Studio student Tyler Rotheram has been shortlisted as a finalist in the BAFTA young game designer awards, in the 15-18 year-old ‘concept’ category. The nationwide competition is designed to to find the game designers of the future, with the winners chosen by a panel of industry professionals.
Tyler’s game Conundrum is a first-person, interactive adventure game. The player has to escape a hotel they’ve been trapped inside, in a hybrid between escape-the-room style puzzles and platforming. You can see the full YouTube video here.
The Studio student has secured a job with Sony for the summer testing games and has confirmed his place at Teeside University next year to study game development – he plans to be a game producer, writer and creative director. “Competing in the competition not only drove me to actually create something which was quality, meaningful, and had worth, but also to work to time constraints and plan everything effectively,” says Tyler. “I never say no to an opportunity to improve. I also knew that even applying would be great as experience to talk about in interviews. My main goal out of this is to network with industry and hopefully catch the eye of a big company.
“I only had three months until the deadline – alongside 4.5 A levels – so I combed the brief, patterns in previous entries, and had ideation sessions in order to come up with the idea. Once everything was written down, I submitted my application and waited patiently, assuming I’d never hear back. Fortunately, my hard work paid off.”
Entries from the 53 finalists address a range of social purposes, including mental health, climate change, conservation, disability, bereavement and transgender rights, in creative adventure, imaginary kingdoms, quests and puzzle formats.
“This was the first time I was really questioned on what I actually wanted to do in the industry, which changed how I approached problems,” he says. “I started learning programming to understand how the software development pipeline works. The Studio has many networking events which helped me to meet new people in industry – I got to do testing for Ripstone Games and Lucid Games, which changed my perception of how the game design process works. Talks with my mentor Enda Carey really helped me understand how the industry works, and therefore how I can develop games for the industries current environment.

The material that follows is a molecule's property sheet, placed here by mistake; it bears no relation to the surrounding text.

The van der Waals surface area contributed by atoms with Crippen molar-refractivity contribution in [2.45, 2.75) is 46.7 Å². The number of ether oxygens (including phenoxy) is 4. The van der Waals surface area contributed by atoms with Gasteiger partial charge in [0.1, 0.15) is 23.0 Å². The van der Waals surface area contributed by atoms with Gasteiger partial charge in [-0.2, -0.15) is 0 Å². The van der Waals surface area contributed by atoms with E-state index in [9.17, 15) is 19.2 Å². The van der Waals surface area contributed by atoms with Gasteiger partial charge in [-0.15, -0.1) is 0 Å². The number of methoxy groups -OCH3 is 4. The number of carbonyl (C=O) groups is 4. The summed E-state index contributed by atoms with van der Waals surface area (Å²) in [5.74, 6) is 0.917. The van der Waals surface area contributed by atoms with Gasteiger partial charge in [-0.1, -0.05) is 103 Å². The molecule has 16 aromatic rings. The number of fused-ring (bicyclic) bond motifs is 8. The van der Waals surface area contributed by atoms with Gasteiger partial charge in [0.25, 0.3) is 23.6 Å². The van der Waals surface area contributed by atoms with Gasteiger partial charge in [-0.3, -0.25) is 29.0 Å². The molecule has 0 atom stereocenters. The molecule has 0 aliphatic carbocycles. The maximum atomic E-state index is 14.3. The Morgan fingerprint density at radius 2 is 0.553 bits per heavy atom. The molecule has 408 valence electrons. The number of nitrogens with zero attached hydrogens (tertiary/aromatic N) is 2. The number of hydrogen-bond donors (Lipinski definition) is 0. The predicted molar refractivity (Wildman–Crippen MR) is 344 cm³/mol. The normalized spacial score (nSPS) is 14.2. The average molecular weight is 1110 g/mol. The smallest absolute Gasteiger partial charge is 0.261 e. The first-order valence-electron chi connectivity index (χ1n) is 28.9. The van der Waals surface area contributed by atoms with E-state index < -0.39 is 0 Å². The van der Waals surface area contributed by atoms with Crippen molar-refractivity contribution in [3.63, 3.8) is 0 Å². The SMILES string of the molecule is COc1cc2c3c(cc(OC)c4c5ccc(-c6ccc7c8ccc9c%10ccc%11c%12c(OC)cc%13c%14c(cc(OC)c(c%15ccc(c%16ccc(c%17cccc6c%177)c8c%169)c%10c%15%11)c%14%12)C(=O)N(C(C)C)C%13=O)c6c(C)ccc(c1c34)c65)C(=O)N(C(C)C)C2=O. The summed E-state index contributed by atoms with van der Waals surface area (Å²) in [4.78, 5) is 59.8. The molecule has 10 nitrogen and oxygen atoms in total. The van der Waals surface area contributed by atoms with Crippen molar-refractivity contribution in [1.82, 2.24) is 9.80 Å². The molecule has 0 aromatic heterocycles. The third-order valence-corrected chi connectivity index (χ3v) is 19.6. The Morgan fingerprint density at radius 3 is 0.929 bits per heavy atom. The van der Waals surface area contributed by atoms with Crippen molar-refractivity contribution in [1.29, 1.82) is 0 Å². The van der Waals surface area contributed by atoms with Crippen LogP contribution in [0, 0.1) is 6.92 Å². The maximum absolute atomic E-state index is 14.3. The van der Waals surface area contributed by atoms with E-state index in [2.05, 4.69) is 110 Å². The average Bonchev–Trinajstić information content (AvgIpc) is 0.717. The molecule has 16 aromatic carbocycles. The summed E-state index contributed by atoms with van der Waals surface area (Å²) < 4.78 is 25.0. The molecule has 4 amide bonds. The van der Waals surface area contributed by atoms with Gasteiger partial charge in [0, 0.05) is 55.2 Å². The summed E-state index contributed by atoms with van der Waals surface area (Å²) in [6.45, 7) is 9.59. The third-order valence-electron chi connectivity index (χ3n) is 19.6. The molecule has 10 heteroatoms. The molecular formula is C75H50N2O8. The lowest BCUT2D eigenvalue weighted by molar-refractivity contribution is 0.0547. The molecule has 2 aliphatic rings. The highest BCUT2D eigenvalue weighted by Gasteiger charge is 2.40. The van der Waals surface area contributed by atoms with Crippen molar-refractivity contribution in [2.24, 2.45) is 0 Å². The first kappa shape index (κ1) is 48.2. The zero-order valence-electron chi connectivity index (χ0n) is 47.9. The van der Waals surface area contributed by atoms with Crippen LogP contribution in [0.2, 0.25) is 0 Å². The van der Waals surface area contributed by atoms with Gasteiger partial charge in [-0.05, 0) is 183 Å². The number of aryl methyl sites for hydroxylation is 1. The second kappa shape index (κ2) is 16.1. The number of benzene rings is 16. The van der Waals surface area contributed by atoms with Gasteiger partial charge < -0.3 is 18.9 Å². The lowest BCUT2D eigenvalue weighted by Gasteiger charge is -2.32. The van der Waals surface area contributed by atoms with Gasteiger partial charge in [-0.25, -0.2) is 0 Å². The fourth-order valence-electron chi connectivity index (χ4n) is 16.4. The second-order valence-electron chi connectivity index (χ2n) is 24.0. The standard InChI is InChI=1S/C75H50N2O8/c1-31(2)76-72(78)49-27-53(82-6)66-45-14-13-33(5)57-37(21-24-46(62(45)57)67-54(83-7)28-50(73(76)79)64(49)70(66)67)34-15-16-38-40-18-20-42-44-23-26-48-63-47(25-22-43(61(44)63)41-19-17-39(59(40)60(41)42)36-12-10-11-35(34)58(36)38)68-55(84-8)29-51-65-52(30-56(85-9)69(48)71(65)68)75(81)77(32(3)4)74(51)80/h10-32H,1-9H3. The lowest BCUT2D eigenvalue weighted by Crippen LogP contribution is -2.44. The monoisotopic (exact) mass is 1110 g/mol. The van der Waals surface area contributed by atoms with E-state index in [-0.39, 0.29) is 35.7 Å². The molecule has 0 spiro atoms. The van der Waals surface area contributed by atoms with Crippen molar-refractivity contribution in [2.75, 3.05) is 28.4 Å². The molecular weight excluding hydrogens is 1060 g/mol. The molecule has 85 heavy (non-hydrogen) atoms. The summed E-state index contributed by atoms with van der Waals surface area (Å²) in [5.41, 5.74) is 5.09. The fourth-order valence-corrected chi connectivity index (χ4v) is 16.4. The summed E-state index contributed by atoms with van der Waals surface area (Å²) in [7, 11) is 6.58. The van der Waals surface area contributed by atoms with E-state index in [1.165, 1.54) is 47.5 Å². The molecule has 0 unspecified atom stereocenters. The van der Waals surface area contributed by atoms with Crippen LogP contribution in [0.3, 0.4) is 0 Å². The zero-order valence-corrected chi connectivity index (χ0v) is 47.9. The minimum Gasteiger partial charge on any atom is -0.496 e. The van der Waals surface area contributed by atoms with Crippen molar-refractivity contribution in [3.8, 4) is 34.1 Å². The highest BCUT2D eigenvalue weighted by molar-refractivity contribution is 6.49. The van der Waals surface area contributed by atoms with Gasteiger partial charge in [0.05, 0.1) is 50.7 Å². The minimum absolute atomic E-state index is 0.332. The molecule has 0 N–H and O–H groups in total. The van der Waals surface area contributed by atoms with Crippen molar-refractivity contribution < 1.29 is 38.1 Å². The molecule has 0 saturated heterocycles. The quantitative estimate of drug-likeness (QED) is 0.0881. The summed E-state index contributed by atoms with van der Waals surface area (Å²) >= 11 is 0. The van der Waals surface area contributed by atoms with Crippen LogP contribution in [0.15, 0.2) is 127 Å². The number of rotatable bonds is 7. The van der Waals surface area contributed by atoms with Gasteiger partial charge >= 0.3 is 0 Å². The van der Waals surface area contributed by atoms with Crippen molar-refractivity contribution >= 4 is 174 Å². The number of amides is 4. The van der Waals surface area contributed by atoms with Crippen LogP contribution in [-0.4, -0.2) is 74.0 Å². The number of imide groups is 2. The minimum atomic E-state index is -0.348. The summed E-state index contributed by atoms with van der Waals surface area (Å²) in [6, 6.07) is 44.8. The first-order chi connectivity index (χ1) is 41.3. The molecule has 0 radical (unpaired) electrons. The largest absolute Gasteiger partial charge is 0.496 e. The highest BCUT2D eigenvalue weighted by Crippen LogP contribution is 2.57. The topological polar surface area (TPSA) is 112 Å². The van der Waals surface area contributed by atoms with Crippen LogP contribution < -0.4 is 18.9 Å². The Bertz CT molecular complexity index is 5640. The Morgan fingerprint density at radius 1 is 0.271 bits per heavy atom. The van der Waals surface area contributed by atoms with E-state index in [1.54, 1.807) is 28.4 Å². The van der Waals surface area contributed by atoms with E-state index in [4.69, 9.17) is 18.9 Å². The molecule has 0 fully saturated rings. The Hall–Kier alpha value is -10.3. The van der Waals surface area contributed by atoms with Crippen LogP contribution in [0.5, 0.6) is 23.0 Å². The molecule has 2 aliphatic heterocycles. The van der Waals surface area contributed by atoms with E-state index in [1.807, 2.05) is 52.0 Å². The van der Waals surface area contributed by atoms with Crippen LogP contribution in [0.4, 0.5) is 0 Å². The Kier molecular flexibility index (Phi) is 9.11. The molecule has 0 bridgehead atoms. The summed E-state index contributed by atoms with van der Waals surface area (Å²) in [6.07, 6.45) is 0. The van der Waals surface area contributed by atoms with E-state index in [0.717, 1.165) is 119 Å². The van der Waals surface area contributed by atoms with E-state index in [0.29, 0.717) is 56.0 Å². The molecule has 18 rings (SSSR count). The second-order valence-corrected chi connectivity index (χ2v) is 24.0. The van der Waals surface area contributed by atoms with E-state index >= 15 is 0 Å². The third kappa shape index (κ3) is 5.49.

“The environment and extra-curricular Studio things shape how you approach situations. For example, Project Based Learning had me set in a room with people I didn’t know, and made me come up with an idea for a product. Back then, I wasn’t sure what I wanted to do in the games industry, except that I wanted to be in it – I found my speciality was project management, and team leadership; somehow, I ended up managing a team of 21 people making a game.”
Dr. Jo Twist OBE, Chair of Games Committee at BAFTA, says: “Games are a fantastic art form for creators to express themselves, and I am delighted to see young people tackling important topics through their design and concept entries this year. Their creativity and ambition for social change through the medium of games is inspiring. A very well deserved congratulations and good luck to all the 2019 finalists!”
BAFTA’s Young Game Designers (YGD) competition is an annual event, which began in 2010. It aims to demonstrate the creativity that goes in to game design and give young people and their teachers, an understanding of the rewarding careers available within the industry.
“I wouldn’t be where I am today if it wasn’t for the creative, galvanising environment that the Studio provides,” Tyler says. “If I was still too scared to reach out and ask people in industry questions then I would be nowhere right now. Now I don’t hesitate. If I see an opportunity, I just go for it.”
The winners will be announced at a special awards ceremony at BAFTA’s headquarters in London on Saturday 29 June.